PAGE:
Download and install the new LiquidCrystal library (scroll to the bottom of the page for download links and instructions) Load up the HelloWorld_i2c example sketch in the new LiquidCrystal library. If you don't see the HelloWorld_i2c example go through the process of installing the new library again, make sure you quit and restart. Upload the sketch. You should see the backlight turn on when the Arduino resets. If you don't see any characters, adjust the Contrast trim potentiometer with a mini-screwdriver until you see the text clearly
If you want to have more than one MCP23008 device (like more than one backpack+LCD) each one needs to have a unique 'address'. You can set the address by jumpering the A0 A1 and A2 solder jumpers. By default, no jumpers are soldered, giving an address of 0. If you want to have an address of 3 you would solder A0 (bit 0) and A1 (bit 1) for an address of "011" = 3 in binary. Then in the code change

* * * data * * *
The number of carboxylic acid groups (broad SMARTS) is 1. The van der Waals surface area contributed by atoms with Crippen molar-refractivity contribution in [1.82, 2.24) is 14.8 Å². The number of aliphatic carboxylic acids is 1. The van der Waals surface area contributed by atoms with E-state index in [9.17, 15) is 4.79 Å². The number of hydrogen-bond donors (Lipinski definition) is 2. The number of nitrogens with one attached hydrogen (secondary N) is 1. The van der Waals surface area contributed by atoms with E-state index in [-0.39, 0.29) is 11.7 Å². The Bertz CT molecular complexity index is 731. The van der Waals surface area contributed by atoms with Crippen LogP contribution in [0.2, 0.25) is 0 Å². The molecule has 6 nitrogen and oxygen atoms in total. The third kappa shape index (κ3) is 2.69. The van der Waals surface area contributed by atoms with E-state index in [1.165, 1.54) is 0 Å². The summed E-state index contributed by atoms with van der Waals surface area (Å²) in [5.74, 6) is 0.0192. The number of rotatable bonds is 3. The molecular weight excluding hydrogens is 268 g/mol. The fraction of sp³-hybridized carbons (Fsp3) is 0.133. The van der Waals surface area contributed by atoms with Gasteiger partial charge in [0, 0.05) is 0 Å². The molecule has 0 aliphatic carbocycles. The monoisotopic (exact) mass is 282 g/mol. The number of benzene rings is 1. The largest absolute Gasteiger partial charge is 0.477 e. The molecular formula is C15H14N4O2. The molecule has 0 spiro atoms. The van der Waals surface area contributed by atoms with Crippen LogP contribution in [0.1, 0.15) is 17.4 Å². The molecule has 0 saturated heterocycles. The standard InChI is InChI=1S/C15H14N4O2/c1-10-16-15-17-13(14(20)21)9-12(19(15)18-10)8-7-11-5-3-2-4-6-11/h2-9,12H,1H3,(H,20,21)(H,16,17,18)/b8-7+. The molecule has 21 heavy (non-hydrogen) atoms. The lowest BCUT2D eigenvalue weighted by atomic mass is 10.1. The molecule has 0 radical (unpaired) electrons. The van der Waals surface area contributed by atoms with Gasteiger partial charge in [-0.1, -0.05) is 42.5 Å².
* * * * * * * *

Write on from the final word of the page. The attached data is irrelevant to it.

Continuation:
// Connect via i2c, default address #0 (A0-A2 not jumpered) LiquidCrystal lcd(0);
// Connect via i2c, address #3 (A0&A1 jumpered) LiquidCrystal lcd(3);
Another option for connecting is to use SPI, which is a simpler protocol. The good news about SPI is that its very simple and you can use any 3 pins to connect. You can share the data and clock pins with another device as long as they remain outputs, the latch pin should only be used for the backpack. So if you wanted 3 LCDs, for example, they would all have the same data and clock pins, but the latch pin would be different, for 5 pins total.